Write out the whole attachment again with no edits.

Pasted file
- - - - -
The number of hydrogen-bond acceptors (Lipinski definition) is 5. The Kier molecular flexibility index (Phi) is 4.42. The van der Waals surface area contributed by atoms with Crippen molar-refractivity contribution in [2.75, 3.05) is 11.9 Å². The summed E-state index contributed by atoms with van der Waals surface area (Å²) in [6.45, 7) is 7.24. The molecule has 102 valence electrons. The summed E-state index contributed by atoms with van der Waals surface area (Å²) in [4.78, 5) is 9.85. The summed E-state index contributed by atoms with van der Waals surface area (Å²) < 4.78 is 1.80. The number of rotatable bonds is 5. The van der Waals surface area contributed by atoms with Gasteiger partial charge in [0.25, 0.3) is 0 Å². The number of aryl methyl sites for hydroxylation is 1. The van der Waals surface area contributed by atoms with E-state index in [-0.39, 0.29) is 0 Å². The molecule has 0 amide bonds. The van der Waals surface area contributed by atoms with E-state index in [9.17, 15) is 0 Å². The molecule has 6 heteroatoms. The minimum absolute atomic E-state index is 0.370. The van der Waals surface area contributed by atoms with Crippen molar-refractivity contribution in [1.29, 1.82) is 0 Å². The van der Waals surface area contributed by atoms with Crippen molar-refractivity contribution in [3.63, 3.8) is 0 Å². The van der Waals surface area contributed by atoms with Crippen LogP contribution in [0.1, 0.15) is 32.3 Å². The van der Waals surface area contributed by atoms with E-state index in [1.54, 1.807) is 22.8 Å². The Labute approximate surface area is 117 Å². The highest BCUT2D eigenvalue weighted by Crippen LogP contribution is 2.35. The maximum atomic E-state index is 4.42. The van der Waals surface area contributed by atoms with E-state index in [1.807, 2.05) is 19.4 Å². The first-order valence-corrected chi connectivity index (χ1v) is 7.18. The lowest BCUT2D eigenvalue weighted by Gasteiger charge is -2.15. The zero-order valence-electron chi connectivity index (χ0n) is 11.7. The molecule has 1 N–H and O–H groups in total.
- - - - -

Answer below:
The number of hydrogen-bond acceptors (Lipinski definition) is 5. The Kier molecular flexibility index (Phi) is 4.42. The van der Waals surface area contributed by atoms with Crippen molar-refractivity contribution in [2.75, 3.05) is 11.9 Å². The summed E-state index contributed by atoms with van der Waals surface area (Å²) in [6.45, 7) is 7.24. The molecule has 102 valence electrons. The summed E-state index contributed by atoms with van der Waals surface area (Å²) in [4.78, 5) is 9.85. The summed E-state index contributed by atoms with van der Waals surface area (Å²) < 4.78 is 1.80. The number of rotatable bonds is 5. The van der Waals surface area contributed by atoms with Gasteiger partial charge in [0.25, 0.3) is 0 Å². The number of aryl methyl sites for hydroxylation is 1. The van der Waals surface area contributed by atoms with E-state index in [-0.39, 0.29) is 0 Å². The molecule has 0 amide bonds. The van der Waals surface area contributed by atoms with E-state index in [9.17, 15) is 0 Å². The molecule has 6 heteroatoms. The minimum absolute atomic E-state index is 0.370. The van der Waals surface area contributed by atoms with Crippen molar-refractivity contribution in [1.29, 1.82) is 0 Å². The van der Waals surface area contributed by atoms with Crippen molar-refractivity contribution in [3.63, 3.8) is 0 Å². The van der Waals surface area contributed by atoms with Crippen LogP contribution in [0.1, 0.15) is 32.3 Å². The van der Waals surface area contributed by atoms with E-state index in [1.54, 1.807) is 22.8 Å². The Labute approximate surface area is 117 Å². The highest BCUT2D eigenvalue weighted by Crippen LogP contribution is 2.35. The maximum atomic E-state index is 4.42. The van der Waals surface area contributed by atoms with E-state index in [1.807, 2.05) is 19.4 Å². The first-order valence-corrected chi connectivity index (χ1v) is 7.18. The lowest BCUT2D eigenvalue weighted by Gasteiger charge is -2.15. The zero-order valence-electron chi connectivity index (χ0n) is 11.7. The molecule has 1 N–H and O–H groups in total.